Word of the DayMonday, July 23, 2007
\TREN-chunt\ , adjective;
Characterized by or full of force and vigor; as, "a trenchant analysis."
Caustic; biting; severe; as, "trenchant criticism."
Distinct; clear-cut; clearly or sharply defined.
Her insistence that women's rights should be upheld universally, notwithstanding concerns about cultural diversity, led some to criticise her for being too narrowly entrenched within western liberalism, while others celebrated her trenchant defence of egalitarianism.
-- Judith Squires, "Susan Moller Okin", The Guardian, March 26, 2004
His revolutionary music, abrasive personality and trenchant writings about art and life divided the city into warring factions.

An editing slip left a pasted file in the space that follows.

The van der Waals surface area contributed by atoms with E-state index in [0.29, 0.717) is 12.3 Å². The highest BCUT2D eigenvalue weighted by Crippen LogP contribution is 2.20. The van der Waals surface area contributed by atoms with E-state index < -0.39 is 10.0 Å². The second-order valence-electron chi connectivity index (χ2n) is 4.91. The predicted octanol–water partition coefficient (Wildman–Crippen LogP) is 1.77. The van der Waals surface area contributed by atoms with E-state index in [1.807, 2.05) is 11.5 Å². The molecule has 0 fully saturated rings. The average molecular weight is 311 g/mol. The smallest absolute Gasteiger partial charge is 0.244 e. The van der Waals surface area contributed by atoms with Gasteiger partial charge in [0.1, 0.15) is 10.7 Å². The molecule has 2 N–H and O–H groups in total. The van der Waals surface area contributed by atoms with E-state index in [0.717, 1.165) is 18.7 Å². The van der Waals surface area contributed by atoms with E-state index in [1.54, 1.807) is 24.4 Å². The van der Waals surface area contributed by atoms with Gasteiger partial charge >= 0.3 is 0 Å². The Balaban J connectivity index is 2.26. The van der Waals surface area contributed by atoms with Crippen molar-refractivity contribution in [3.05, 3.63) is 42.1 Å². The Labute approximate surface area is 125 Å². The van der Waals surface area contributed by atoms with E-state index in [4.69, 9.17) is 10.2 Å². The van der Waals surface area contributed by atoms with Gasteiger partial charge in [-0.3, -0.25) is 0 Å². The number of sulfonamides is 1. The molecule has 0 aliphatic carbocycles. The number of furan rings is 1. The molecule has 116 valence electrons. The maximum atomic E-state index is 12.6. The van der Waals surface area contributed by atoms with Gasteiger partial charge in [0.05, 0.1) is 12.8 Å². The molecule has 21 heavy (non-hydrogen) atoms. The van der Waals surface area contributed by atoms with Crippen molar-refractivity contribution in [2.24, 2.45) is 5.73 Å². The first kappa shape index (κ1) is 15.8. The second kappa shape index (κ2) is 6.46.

-- Jonathan Carr, Mahler: A Biography
The trenchant divisions between right and wrong, honest and dishonest, respectable and the reverse, had left so little scope for the unforseen.
-- Edith Wharton, The Age of Innocence
Trenchant comes from Old French, from the present participle of trenchier, "to cut." It is related to trench.
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